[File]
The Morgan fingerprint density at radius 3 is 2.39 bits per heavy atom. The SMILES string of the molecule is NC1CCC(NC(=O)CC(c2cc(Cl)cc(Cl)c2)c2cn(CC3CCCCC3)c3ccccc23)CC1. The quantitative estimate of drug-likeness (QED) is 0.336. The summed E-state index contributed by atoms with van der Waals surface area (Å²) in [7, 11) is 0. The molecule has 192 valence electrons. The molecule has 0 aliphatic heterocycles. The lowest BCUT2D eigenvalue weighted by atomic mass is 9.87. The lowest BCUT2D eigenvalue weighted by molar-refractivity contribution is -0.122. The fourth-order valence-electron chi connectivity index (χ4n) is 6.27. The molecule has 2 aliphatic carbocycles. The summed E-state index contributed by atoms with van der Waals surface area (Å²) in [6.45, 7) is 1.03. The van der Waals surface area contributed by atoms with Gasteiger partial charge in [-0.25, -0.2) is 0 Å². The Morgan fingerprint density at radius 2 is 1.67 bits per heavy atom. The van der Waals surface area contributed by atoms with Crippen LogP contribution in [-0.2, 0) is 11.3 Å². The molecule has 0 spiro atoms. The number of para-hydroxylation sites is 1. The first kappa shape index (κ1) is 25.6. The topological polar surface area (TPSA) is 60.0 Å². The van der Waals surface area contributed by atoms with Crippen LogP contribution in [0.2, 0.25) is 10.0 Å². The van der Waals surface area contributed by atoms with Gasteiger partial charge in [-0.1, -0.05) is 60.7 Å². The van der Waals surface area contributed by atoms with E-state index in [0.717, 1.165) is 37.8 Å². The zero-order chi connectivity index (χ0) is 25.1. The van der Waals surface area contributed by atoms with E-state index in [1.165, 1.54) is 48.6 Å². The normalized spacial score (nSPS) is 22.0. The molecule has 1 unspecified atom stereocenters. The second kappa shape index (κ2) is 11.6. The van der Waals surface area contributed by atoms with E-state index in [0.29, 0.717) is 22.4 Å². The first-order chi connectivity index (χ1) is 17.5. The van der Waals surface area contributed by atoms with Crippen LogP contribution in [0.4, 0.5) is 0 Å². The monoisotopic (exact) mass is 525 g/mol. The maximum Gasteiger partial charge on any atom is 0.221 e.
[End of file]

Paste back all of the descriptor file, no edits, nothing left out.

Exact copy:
The Morgan fingerprint density at radius 3 is 2.39 bits per heavy atom. The SMILES string of the molecule is NC1CCC(NC(=O)CC(c2cc(Cl)cc(Cl)c2)c2cn(CC3CCCCC3)c3ccccc23)CC1. The quantitative estimate of drug-likeness (QED) is 0.336. The summed E-state index contributed by atoms with van der Waals surface area (Å²) in [7, 11) is 0. The molecule has 192 valence electrons. The molecule has 0 aliphatic heterocycles. The lowest BCUT2D eigenvalue weighted by atomic mass is 9.87. The lowest BCUT2D eigenvalue weighted by molar-refractivity contribution is -0.122. The fourth-order valence-electron chi connectivity index (χ4n) is 6.27. The molecule has 2 aliphatic carbocycles. The summed E-state index contributed by atoms with van der Waals surface area (Å²) in [6.45, 7) is 1.03. The van der Waals surface area contributed by atoms with Gasteiger partial charge in [-0.25, -0.2) is 0 Å². The Morgan fingerprint density at radius 2 is 1.67 bits per heavy atom. The van der Waals surface area contributed by atoms with Crippen LogP contribution in [-0.2, 0) is 11.3 Å². The molecule has 0 spiro atoms. The number of para-hydroxylation sites is 1. The first kappa shape index (κ1) is 25.6. The topological polar surface area (TPSA) is 60.0 Å². The van der Waals surface area contributed by atoms with Crippen LogP contribution in [0.2, 0.25) is 10.0 Å². The van der Waals surface area contributed by atoms with Gasteiger partial charge in [-0.1, -0.05) is 60.7 Å². The van der Waals surface area contributed by atoms with E-state index in [0.717, 1.165) is 37.8 Å². The zero-order chi connectivity index (χ0) is 25.1. The van der Waals surface area contributed by atoms with E-state index in [1.165, 1.54) is 48.6 Å². The normalized spacial score (nSPS) is 22.0. The molecule has 1 unspecified atom stereocenters. The second kappa shape index (κ2) is 11.6. The van der Waals surface area contributed by atoms with E-state index in [0.29, 0.717) is 22.4 Å². The first-order chi connectivity index (χ1) is 17.5. The van der Waals surface area contributed by atoms with Crippen LogP contribution in [0.4, 0.5) is 0 Å². The monoisotopic (exact) mass is 525 g/mol. The maximum Gasteiger partial charge on any atom is 0.221 e.